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Hay Literary Winter Festival


Thanks to Hay Festival and Penny on Saturday 26th November we were able to bring a small group up from Swansea with Wayne, Maria, Phil and Kevin. They arrived just before midday and there was the chance to look around Hay before having a private feast in Red Indigo who opened specially for us. It advertises itself as offering superior Indian Cuisine and T remarked that they weren’t lying.

It was lovely to have the chance to sit down and relax with friends and have delicious food that we hadn’t cooked. Following this a group headed off to walk a dog, to see Buddhist Etchings or to listen to Owen Sheers and Louise Walsh.

Then we all (from our group: Margaret, Pat, Virginia, Lynne, Phil, Steve, Lawrence, Rachel, Sean and Ailsa) met up again to listen to Ben Rawlence, Yohannes Obsi and Dylan Moore discussing Ben’s book ‘City of Thorns: Nine Lives in the World’s Largest Refugee Camp‘ about the worlds biggest refugee camp in Dadaab in Kenya, and to hear about Yohannes’ journey to the UK (Yohannes risked his life to cross the Libyan desert and the Mediterranean to reach the UK, spending time in the ‘jungle’ at Calais). As the talk went on, I worried that this might be all too close to home for some of our guests. However, when we chatted as they returned to their cars they seemed pleased that someone was telling their story – albeit that each person has a different journey and experience. For A who is destitute, the Home office have lost his paperwork again, for B a second refusal with comments about needing to be more involved in the community when already volunteering almost full time as well as caring for  family, for C who rarely leaves his room which has become the only place he feels safe, for D who has been told he doesn’t speak good enough English  for employment (it seemed fine to us), for E a farmer from Ethiopia an unexpected meeting with Ron a farmer from Clyro whom he’d met in Brilley – for them all a day to know that people care and want to help and to better understand their experiences and how life treats them  now.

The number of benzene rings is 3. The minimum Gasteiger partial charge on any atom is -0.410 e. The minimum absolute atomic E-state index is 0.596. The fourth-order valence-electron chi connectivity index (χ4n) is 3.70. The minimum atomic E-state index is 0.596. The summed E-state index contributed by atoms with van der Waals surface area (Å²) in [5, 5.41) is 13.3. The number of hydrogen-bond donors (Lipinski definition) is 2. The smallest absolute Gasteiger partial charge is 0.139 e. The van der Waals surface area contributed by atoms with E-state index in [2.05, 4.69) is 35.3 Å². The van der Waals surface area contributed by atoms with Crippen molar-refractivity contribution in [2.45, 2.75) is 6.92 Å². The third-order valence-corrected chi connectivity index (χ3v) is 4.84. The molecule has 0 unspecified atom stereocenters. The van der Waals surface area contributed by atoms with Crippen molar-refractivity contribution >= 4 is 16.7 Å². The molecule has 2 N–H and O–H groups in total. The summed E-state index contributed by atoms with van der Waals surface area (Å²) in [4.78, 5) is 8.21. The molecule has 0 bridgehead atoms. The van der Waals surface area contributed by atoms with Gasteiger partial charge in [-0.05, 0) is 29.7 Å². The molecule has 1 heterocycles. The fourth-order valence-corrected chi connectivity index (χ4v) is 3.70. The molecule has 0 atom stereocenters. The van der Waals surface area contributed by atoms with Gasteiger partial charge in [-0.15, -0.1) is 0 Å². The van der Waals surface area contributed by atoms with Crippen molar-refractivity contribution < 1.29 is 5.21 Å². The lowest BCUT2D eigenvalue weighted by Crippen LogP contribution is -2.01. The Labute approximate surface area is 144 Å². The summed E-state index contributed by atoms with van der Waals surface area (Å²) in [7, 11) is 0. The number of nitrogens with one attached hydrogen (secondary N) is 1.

On stage in St Mary’s Church

It was interesting to hear from Ben that many of the refugee camps that were intended as a temporary solution to war, pestilence and persecution actually become long-term cities but with grinding poverty and no opportunities to work. That it is mainly the poor who end up in a camp and anyone who is able to get enough money together to pay a people smuggler chooses this as it is their only chance of a free life.  That the average stay in a refugee camp is 18 years (Gaza inflates the number somewhat). Yohannes commented that once you have started to travel you just want to get to the safest place. He had tried to claim asylum in both Italy and France without being able to have his claim registered, and so came to the UK as he’d been told there was a respect for human rights here.

So another interesting day with an opportunity to learn more from our friends in Swansea and to have fun.

From Wayne (Unity in Diversity Coordinator):

What a great weekend!!! Thank you so much once again.

We had a fantastic day on Saturday, from the scenic journey there, showing the folks the teepees by the river, the warm welcome and lovely meal, the guided tour of the town and beautiful market and finally the really informative talk in a beautiful setting. Trips like these allow us all to step out of the day to day stresses and take some time to get to know each other better. It was a lovely reward for our volunteers/community members and as ever they were very humbled by the warm welcome, the developing friendships and the opportunity to do something so nice, so normal and so distant from the anxiety endured due to their difficult circumstances.

From Maria (Swansea Bay Asylum Seekers’ Support Group Coordinator):

Thank you so much for the lovely day yesterday. I’m not too sure who to thank but please pass on our appreciation. We really enjoyed the meal and the talk and just being with a group of like minded lovely people. All our friends enjoyed a special day out and we were glad that T and D could join us.

A big thank you to…

Thank you for all of your support!

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